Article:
So Jesus too is nothing, just spat on
just the inner flame that melts at your touch
and God barefoot, a lamb in the sky
high on the sour cherry-tree that burns far in the west
Ah how horrible is the water, a mere nothing, and the invisible
is all we got as the knife at the throat of the cockerel.
Is there at least a single chance for the slaughtered Lamb to gain his body back, when everything conspires to annihilate or enslave him, when religion and art (the hour of threat also for literature) mere blots upon the beast? We will not find the answer in the deliberately dry and ironic Band-Aid for Great and Small Antinomies (1971) but in the more conciliatory moments of Overgrown Chasms (1974):
Trotsky’s constant revolution.
I tore it down in Jesus’ constant apology.
God’s celestial City then, or perhaps a willed divine utopia? The latter, without a doubt, if we take into account the open opposition to the revolutionary political vision of History and its (untold but clearly insinuated in this couplet) distorting implications. A utopia that does not feed on corporeal life and does not foster any illusions (going against its substance and nature). A utopia entirely based on the belief of a game that is lost in advance, a futile bet.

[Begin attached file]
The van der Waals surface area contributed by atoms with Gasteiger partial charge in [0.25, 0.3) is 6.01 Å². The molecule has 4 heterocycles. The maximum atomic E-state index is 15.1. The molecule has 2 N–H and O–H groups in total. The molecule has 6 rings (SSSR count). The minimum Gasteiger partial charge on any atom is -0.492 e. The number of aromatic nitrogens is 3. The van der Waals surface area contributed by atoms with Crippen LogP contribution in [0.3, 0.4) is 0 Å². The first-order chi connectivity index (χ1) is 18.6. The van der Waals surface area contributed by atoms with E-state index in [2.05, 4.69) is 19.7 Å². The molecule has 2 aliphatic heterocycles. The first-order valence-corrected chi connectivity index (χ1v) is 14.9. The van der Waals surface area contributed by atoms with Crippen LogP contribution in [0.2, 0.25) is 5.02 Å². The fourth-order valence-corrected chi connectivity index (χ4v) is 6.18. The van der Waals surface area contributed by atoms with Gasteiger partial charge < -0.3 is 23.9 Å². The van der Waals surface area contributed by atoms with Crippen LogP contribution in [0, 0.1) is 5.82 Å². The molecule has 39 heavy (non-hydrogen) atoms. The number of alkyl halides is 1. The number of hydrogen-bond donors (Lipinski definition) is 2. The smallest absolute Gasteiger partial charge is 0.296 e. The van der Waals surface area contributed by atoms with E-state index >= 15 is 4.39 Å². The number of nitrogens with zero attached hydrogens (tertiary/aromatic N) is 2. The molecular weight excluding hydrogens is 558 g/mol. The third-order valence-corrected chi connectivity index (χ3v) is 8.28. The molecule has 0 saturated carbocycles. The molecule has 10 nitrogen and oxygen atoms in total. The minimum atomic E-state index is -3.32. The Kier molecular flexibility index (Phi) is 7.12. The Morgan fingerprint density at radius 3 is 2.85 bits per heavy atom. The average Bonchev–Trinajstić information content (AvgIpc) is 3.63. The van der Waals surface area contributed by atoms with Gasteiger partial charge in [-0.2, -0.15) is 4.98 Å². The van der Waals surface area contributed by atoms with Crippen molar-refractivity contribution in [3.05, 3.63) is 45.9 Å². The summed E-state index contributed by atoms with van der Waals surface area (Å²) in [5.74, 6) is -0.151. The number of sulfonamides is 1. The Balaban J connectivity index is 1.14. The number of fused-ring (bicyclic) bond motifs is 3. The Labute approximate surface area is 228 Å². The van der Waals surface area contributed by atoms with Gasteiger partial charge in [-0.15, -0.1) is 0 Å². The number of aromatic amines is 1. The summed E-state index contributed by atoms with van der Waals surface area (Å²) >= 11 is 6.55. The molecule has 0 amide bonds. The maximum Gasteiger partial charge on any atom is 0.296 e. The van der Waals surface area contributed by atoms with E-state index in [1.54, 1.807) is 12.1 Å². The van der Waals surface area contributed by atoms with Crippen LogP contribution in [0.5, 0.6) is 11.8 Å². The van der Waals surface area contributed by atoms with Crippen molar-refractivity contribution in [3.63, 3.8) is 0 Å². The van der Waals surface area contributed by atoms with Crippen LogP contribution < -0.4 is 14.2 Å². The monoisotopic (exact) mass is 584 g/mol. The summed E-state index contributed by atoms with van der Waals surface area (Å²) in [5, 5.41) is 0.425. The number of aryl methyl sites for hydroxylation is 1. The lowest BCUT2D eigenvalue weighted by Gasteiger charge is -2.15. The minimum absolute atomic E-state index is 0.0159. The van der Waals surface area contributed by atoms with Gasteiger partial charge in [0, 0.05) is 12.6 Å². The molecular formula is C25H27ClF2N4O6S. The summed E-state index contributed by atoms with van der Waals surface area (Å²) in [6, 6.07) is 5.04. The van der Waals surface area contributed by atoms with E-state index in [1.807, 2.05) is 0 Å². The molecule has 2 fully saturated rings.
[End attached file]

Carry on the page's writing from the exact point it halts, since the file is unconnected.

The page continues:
It is time, however, to move from the God of ignorance and abandonment to the God of poems and writing. As we said at the beginning, Karouzos introduces Jesus in the laboratory of his verses in order to transubstantiate him into pure matter, into a sine qua non of his text, lighting his handed-down attributes from multiple points of view or transposing them ironically. A link between various historic periods of civilisation; an action hero or a protagonist of myth; a persona or a mask for the poet; a catalytic factor in the staging of the poem and the creation of the mood; a lyrical morsel and symbol of love and despair, Karouzos’s God remains in all cases a constant means of expression whose variations expand over a broad spectrum of revelations, disguises, or even metamorphoses.